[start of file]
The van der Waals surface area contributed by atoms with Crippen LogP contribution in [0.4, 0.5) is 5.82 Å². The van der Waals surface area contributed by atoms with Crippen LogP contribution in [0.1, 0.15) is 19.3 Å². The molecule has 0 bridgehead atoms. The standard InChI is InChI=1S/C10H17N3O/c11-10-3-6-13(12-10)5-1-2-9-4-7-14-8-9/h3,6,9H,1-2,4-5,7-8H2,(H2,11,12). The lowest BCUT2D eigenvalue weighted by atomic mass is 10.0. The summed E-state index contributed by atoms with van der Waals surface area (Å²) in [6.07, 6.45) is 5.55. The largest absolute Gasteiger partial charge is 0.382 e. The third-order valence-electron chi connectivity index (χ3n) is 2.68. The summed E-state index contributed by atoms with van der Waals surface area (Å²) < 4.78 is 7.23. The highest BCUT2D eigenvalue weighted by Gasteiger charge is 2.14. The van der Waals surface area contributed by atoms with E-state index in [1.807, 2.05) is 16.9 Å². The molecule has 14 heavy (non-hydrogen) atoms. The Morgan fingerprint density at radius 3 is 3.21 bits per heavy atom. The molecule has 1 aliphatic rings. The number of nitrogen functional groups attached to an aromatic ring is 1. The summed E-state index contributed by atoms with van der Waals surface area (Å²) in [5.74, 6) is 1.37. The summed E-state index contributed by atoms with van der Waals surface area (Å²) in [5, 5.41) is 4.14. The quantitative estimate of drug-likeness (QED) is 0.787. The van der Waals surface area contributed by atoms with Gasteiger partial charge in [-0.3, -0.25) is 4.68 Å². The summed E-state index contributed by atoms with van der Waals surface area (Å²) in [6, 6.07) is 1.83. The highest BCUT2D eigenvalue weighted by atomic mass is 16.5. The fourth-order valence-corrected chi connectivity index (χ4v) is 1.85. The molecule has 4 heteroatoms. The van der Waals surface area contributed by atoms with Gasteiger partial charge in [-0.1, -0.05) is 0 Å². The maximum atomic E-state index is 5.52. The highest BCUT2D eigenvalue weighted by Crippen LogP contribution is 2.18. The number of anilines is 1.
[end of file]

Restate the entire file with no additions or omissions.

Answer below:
The van der Waals surface area contributed by atoms with Crippen LogP contribution in [0.4, 0.5) is 5.82 Å². The van der Waals surface area contributed by atoms with Crippen LogP contribution in [0.1, 0.15) is 19.3 Å². The molecule has 0 bridgehead atoms. The standard InChI is InChI=1S/C10H17N3O/c11-10-3-6-13(12-10)5-1-2-9-4-7-14-8-9/h3,6,9H,1-2,4-5,7-8H2,(H2,11,12). The lowest BCUT2D eigenvalue weighted by atomic mass is 10.0. The summed E-state index contributed by atoms with van der Waals surface area (Å²) in [6.07, 6.45) is 5.55. The largest absolute Gasteiger partial charge is 0.382 e. The third-order valence-electron chi connectivity index (χ3n) is 2.68. The summed E-state index contributed by atoms with van der Waals surface area (Å²) < 4.78 is 7.23. The highest BCUT2D eigenvalue weighted by Gasteiger charge is 2.14. The van der Waals surface area contributed by atoms with E-state index in [1.807, 2.05) is 16.9 Å². The molecule has 14 heavy (non-hydrogen) atoms. The Morgan fingerprint density at radius 3 is 3.21 bits per heavy atom. The molecule has 1 aliphatic rings. The number of nitrogen functional groups attached to an aromatic ring is 1. The summed E-state index contributed by atoms with van der Waals surface area (Å²) in [5.74, 6) is 1.37. The summed E-state index contributed by atoms with van der Waals surface area (Å²) in [5, 5.41) is 4.14. The quantitative estimate of drug-likeness (QED) is 0.787. The van der Waals surface area contributed by atoms with Gasteiger partial charge in [-0.3, -0.25) is 4.68 Å². The summed E-state index contributed by atoms with van der Waals surface area (Å²) in [6, 6.07) is 1.83. The highest BCUT2D eigenvalue weighted by atomic mass is 16.5. The fourth-order valence-corrected chi connectivity index (χ4v) is 1.85. The molecule has 4 heteroatoms. The van der Waals surface area contributed by atoms with Gasteiger partial charge in [-0.1, -0.05) is 0 Å². The maximum atomic E-state index is 5.52. The highest BCUT2D eigenvalue weighted by Crippen LogP contribution is 2.18. The number of anilines is 1.